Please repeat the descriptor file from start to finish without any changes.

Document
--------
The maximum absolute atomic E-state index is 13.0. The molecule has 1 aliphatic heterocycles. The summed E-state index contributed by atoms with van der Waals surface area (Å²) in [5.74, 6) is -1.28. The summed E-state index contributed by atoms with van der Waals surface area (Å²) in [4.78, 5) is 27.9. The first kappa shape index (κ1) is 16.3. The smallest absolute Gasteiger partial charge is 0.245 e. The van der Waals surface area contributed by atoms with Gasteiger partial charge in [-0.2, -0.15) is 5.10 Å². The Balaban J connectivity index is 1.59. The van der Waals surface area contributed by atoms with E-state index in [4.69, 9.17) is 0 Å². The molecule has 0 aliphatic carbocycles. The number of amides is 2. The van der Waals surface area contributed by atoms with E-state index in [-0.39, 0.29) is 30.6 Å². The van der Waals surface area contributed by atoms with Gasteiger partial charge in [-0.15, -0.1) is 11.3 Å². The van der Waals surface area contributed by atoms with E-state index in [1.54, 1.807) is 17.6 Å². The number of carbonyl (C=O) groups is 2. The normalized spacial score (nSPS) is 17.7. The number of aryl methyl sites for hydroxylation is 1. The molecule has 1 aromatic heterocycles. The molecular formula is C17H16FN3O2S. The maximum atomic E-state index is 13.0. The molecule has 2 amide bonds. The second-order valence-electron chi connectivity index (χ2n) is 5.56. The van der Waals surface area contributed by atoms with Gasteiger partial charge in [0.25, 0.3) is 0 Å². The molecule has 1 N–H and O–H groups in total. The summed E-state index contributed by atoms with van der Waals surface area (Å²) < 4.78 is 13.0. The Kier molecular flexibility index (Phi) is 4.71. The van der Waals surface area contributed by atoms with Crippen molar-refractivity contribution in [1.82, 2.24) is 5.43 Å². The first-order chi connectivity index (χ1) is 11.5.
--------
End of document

The maximum absolute atomic E-state index is 13.0. The molecule has 1 aliphatic heterocycles. The summed E-state index contributed by atoms with van der Waals surface area (Å²) in [5.74, 6) is -1.28. The summed E-state index contributed by atoms with van der Waals surface area (Å²) in [4.78, 5) is 27.9. The first kappa shape index (κ1) is 16.3. The smallest absolute Gasteiger partial charge is 0.245 e. The van der Waals surface area contributed by atoms with Gasteiger partial charge in [-0.2, -0.15) is 5.10 Å². The Balaban J connectivity index is 1.59. The van der Waals surface area contributed by atoms with E-state index in [4.69, 9.17) is 0 Å². The molecule has 0 aliphatic carbocycles. The number of amides is 2. The van der Waals surface area contributed by atoms with E-state index in [-0.39, 0.29) is 30.6 Å². The van der Waals surface area contributed by atoms with Gasteiger partial charge in [-0.15, -0.1) is 11.3 Å². The van der Waals surface area contributed by atoms with E-state index in [1.54, 1.807) is 17.6 Å². The number of carbonyl (C=O) groups is 2. The normalized spacial score (nSPS) is 17.7. The number of aryl methyl sites for hydroxylation is 1. The molecule has 1 aromatic heterocycles. The molecular formula is C17H16FN3O2S. The maximum atomic E-state index is 13.0. The molecule has 2 amide bonds. The second-order valence-electron chi connectivity index (χ2n) is 5.56. The van der Waals surface area contributed by atoms with Gasteiger partial charge in [0.25, 0.3) is 0 Å². The molecule has 1 N–H and O–H groups in total. The summed E-state index contributed by atoms with van der Waals surface area (Å²) < 4.78 is 13.0. The Kier molecular flexibility index (Phi) is 4.71. The van der Waals surface area contributed by atoms with Crippen molar-refractivity contribution in [1.82, 2.24) is 5.43 Å². The first-order chi connectivity index (χ1) is 11.5.